Coffee drinkers, step aside and allow tea enthusiasts to bask in the limelight for a moment. According to science, tea has a number of cognitive benefits, including increased brain efficiency, organization, and cognizance.

Tea time

In particular, a study published in June 2019 in the Journal Aging provided the first compelling evidence that regular tea drinkers experience positive contributions to their brain structure and network organization efficiency.

This study was unique in that it targeted the effects of tea itself instead of turning to other constituents of the drink, such as tea extracts, as a number of other studies have done.

The researchers, who were from China, Singapore, and the UK, recruited healthy older participants (aged around 70 years old, on average) and divided them into two groups — tea drinkers and non-tea drinkers.

They used brain imaging to investigate structural and functional networks in the brains of the participants. This was in order to explore the potential protective effect of tea-drinking against age-related brain organizational decline.

Memory, completing tasks, and Alzheimer’s protection

The brain imaging results showed that tea drinking produced more efficient structural organization in the participants’ brains, which is associated with an improvement in learning and memory.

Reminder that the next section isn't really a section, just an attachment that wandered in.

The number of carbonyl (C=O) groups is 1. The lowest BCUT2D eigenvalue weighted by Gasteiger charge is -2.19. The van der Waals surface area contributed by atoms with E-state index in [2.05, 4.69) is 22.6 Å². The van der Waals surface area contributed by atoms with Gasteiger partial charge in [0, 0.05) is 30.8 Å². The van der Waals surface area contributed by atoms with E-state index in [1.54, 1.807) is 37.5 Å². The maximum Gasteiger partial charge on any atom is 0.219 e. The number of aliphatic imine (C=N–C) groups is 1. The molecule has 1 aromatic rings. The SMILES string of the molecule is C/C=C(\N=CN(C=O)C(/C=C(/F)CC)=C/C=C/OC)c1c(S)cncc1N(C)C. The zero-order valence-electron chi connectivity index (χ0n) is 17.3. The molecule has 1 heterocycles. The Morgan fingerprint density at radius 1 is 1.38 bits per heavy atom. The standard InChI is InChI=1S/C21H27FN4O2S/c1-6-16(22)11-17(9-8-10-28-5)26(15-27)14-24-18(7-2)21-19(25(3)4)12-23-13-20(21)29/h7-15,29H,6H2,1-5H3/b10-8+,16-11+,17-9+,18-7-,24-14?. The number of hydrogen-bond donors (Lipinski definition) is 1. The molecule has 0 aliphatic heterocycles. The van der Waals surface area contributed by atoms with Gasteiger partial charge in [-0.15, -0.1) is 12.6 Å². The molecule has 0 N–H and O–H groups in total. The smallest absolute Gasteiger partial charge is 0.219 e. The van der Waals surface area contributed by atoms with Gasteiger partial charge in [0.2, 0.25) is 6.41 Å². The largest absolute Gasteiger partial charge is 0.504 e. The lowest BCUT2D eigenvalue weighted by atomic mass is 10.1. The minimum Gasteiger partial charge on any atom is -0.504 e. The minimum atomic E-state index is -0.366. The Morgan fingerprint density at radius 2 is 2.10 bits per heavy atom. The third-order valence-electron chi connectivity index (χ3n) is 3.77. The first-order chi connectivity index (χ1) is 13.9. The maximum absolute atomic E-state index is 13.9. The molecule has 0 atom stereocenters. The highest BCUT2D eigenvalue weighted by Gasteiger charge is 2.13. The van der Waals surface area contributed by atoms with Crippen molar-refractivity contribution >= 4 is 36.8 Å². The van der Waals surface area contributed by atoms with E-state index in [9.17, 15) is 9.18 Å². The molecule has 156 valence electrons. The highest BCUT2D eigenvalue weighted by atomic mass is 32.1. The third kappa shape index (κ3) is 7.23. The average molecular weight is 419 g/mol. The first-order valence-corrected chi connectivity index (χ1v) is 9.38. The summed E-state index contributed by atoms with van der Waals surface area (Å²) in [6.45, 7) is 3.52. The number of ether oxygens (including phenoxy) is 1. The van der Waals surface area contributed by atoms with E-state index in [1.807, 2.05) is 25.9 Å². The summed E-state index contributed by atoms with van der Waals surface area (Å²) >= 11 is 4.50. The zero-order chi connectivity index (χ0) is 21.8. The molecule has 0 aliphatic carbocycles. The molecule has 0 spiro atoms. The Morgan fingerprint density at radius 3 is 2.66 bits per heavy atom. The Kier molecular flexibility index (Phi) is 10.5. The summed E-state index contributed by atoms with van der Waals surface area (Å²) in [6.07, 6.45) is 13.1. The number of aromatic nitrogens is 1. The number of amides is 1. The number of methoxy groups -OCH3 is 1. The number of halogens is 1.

In addition, functional connectivity strength within the default network of the brain was greater in the group of habitual tea drinkers. This network is linked to efficiency within goal-oriented external tasks, such as completing a to-do list or training for a half-marathon.

There is strong evidence that herbal tea specifically has a protective role on the brain.

Moreover, the researchers reviewed additional studies on the topic of Alzheimer’s prevention, and discovered that there is strong evidence that herbal tea specifically has a protective role on the brain. Chamomile, peppermint, and ginger lovers: your herbs have got your back.

On the other hand, drinking any variety of teas (including herbal, and also black, oolong, and green) is proven to enhance brain efficiency alone, according to the scientists’ cross-examination. In summation: Whatever you choose to sip will benefit you in some form.

Further health benefits

This distinctive study complements a body of research revealing that tea indeed does great things for an individual’s health and cognition. Additional research supports tea’s antioxidants being linked to a decrease of risk in certain cancers, including those affecting the breast, lung, skin and prostate.

Furthermore, brewing a hot cup of tea is beneficial to your heart as it reduces inflammation in the arteries, keeping your blood flowing smoothly.

And if cognitive enhancement, cancer-risk minimization, and heart protection isn’t enough to persuade you to the beverage, perhaps the evidence stating that tea will likely help you get some shut-eye will be the thing that lures you to the kettle.

So stock-up on your favorite tea bags and get brewing. And while you’re on your tea kick, perhaps try getting creative by using your coffee grounds in new ways.

Or just drink both tea and coffee because you’re a grown adult who does what they please.

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